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PostPosted: 20 Jul 2019, 22:56 
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It took me about 3 months to feel comfortable serving with my arm closer to my body. Still imperfect but the change was very much worth it. Some people think I hide the serve but that is more about how familiar they are with serving technique.

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PostPosted: 21 Jul 2019, 07:50 
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ziv wrote:
Does it ever happen to you that you come to the club, start hitting or playing a match, and suddenly realize that you aren't able to play today? Like, at all: your topspins go long, pushes go into the net or sideways, you're making an insane amount of service errors... Despite that you might have been playing your best TT yesterday, today nothing seems to work.

My best approach to such situations is to leave the club immediately, telling myself that it's just today, tomorrow my game will be back and everything will be fine again.
But that's merely a hope, in reality, I don't know what I should do (or avoid doing) in order to get my game back, or what ruined it in the first place.

How do you deal with it?


The other side note for you is that you use an extremely hard rubber. You might want to change to something more European or something just softer and see how well you play.

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PostPosted: 21 Jul 2019, 20:02 
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wilkinru wrote:
I'm just happy you are going down this path of changing your serve and also experiencing similar issues I'm having. A few more practice attempts? Cmon now. Maybe a few months of 7 hours a week practice.

Back to picking my left leg up on the backhand serve...


NextLevel wrote:
It took me about 3 months to feel comfortable serving with my arm closer to my body. Still imperfect but the change was very much worth it. Some people think I hide the serve but that is more about how familiar they are with serving technique.


Thanks guys. I'm actually really enjoying the process. Normally I'd completely agree. And I think to basically perfect it, I'll probably need half a year or more, but I feel like changes in serves is something that's very natural for me.

Changing the timing of my serve only took less than 2 hours of free practice (would probably be faster if I did it with a bucket of balls instead). I feel pretty confident in the new timing already. Getting it closer to my body will take a little longer because there are 2 things I need to work on. The first is getting used to having my elbow further behind my body. Right now it feels a little unnatural still. The second is practicing the new toss. If I don't toss the ball towards me ("near vertical" instead of actually vertical like before), I can't get the contact closer to the body. And if I under or over toss the ball, the serve doesn't go well.

Changes in technique are really difficult because there's a moving ball involved, and too many factors that change every time.


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PostPosted: 25 Jul 2019, 05:46 
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I started practicing a deep fast punch serve for unknown reasons today. I now realize why the punch serve seemed impossible a year ago: the body has to be used a lot. Like a forehand counter or loop. If you do not use the body the punch serve just isn't possible.

I'm looking at the ttedge videos about the topic and realized that my motion is WAY over the top right now (maybe not shin touch on a serve?). Still the key to making it happen is the use of the body and it seems almost impossible to do one does not understand LTT97.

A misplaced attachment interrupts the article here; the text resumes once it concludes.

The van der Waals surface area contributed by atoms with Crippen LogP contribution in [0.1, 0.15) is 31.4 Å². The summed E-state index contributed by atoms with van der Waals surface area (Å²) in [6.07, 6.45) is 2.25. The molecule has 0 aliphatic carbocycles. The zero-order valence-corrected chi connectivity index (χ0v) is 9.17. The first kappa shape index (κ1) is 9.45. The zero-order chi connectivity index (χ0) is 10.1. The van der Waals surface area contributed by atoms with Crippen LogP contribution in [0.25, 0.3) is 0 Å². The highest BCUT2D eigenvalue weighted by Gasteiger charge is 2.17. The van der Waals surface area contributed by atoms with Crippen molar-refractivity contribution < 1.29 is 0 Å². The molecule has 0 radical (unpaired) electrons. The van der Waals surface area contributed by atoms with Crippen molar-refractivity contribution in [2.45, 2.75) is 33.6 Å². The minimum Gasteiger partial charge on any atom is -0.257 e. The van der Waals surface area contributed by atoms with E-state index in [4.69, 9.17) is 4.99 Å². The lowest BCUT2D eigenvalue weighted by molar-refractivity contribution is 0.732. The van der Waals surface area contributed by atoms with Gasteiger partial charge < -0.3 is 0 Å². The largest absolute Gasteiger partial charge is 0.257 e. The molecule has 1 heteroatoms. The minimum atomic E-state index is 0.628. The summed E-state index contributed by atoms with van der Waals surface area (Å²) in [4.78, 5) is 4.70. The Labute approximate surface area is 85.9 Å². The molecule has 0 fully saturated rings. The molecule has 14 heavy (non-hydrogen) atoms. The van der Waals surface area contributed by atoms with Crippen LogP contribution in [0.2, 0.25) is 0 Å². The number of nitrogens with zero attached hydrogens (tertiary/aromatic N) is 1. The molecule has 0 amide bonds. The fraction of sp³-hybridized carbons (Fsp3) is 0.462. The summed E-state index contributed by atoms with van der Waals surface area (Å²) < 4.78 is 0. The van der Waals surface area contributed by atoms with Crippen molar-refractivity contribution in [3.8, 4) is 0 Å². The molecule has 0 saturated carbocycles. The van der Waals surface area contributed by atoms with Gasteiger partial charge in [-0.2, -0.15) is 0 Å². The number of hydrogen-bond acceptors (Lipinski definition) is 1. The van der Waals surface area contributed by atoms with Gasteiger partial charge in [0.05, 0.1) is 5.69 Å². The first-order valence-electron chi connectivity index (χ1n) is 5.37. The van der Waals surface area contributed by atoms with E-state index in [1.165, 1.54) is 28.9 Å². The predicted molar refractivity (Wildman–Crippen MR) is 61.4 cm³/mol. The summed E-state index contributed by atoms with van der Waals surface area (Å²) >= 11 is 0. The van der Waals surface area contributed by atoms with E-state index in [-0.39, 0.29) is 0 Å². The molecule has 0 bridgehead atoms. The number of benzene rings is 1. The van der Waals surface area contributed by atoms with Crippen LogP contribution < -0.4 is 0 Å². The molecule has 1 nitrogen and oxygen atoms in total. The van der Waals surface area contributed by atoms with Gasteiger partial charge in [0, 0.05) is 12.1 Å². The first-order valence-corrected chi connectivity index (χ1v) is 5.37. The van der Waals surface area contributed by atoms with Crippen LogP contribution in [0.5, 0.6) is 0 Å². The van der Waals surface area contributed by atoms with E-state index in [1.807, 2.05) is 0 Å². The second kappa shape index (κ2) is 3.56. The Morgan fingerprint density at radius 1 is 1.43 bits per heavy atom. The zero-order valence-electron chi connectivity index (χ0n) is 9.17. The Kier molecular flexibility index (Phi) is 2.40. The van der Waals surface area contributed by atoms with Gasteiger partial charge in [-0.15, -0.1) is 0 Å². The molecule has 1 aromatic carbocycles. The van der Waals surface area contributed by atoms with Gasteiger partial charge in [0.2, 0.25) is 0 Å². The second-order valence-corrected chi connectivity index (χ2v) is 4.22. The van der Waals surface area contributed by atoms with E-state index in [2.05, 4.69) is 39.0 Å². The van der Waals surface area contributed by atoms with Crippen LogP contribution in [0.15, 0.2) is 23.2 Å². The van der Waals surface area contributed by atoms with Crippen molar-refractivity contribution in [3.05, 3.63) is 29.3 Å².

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PostPosted: 31 Jul 2019, 07:22 
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I would be X-Rating if I did not have X-Defect is a common statement.

But the more I understand how to use the body, I have come to appreciate more and more how much my knee (and overall joint) issues limit me - it is really pathetic. I push off with the lower body for 5 minutes and then my knees start acting up and then I become a statue. It can suck sometimes.

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PostPosted: 03 Aug 2019, 22:32 
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NextLevel wrote:
I would be X-Rating if I did not have X-Defect is a common statement.

But the more I understand how to use the body, I have come to appreciate more and more how much my knee (and overall joint) issues limit me - it is really pathetic. I push off with the lower body for 5 minutes and then my knees start acting up and then I become a statue. It can suck sometimes.


Yeah, it's not ideal.

The legs are so important in table tennis. I hadn't played for a few months and I did some looping yesterday. My left glute is ridiculously tight now, so I know what is important. If you are right handed, your right glute is responsible for powering a forehand topspin.

LTT98 is one of the best videos I've ever made. Dropping and moving your left knee is the key to making a correct forehand topspin. I teach this to players at the highest levels. If you do the left knee move from 98, your glute will be fully engaged on the forward swing/twist

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Last edited by Brett Clarke on 03 Aug 2019, 23:17, edited 2 times in total.

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PostPosted: 03 Aug 2019, 22:43 
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ETTS63 is now available on ttEDGE.com

LTT117 should be an interesting video when it comes out. I've been teaching players how to jump into the backswing for some time, so it's time for a video. It's actually quite a complicated theory although all top players do it.

I'm not going to write too much specifically about coaching India. I'm currently coaching both seniors and junior teams and it's quite an experience. I've benched against Lin Yun Ju which was an interesting experience. That kid is about to leap through the stratosphere and potentially win in Tokyo. I've never seen anything quite like it from close range.

If you have nothing better to do, here is a Brett-time story to help put you to sleep. http://www.newindianexpress.com/sport/o ... 07907.html

and this for the super bored lurker
https://www.thehindu.com/sport/other-sp ... 659609.ece

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PostPosted: 04 Aug 2019, 01:50 
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Talking about TT in India, am i missing something about watching UTT season 3. It seems I can only watch it live on ITTV, and cannot watch anything from the past except highlights on Youtube. I hate highlights, as I want to see the players' reactions between points and games. If I miss the live show, that seems to be it. I suspect Brett might know a little about this.

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PostPosted: 04 Aug 2019, 02:08